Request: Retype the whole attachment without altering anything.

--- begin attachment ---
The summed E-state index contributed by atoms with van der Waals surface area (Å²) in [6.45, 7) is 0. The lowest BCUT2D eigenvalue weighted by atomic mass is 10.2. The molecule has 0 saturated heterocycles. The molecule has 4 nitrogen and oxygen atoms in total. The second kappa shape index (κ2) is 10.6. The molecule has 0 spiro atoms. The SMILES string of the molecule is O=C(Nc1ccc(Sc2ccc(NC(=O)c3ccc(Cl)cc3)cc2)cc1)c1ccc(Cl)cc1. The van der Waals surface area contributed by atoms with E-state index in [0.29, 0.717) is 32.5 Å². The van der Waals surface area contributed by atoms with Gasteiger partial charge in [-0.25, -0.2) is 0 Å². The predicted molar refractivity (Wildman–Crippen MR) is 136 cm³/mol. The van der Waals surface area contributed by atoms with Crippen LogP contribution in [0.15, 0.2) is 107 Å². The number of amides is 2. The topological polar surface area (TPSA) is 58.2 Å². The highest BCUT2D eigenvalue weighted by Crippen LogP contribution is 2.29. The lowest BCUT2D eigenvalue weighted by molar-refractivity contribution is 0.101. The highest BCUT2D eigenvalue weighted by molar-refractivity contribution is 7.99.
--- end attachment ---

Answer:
The summed E-state index contributed by atoms with van der Waals surface area (Å²) in [6.45, 7) is 0. The lowest BCUT2D eigenvalue weighted by atomic mass is 10.2. The molecule has 0 saturated heterocycles. The molecule has 4 nitrogen and oxygen atoms in total. The second kappa shape index (κ2) is 10.6. The molecule has 0 spiro atoms. The SMILES string of the molecule is O=C(Nc1ccc(Sc2ccc(NC(=O)c3ccc(Cl)cc3)cc2)cc1)c1ccc(Cl)cc1. The van der Waals surface area contributed by atoms with E-state index in [0.29, 0.717) is 32.5 Å². The van der Waals surface area contributed by atoms with Gasteiger partial charge in [-0.25, -0.2) is 0 Å². The predicted molar refractivity (Wildman–Crippen MR) is 136 cm³/mol. The van der Waals surface area contributed by atoms with Crippen LogP contribution in [0.15, 0.2) is 107 Å². The number of amides is 2. The topological polar surface area (TPSA) is 58.2 Å². The highest BCUT2D eigenvalue weighted by Crippen LogP contribution is 2.29. The lowest BCUT2D eigenvalue weighted by molar-refractivity contribution is 0.101. The highest BCUT2D eigenvalue weighted by molar-refractivity contribution is 7.99.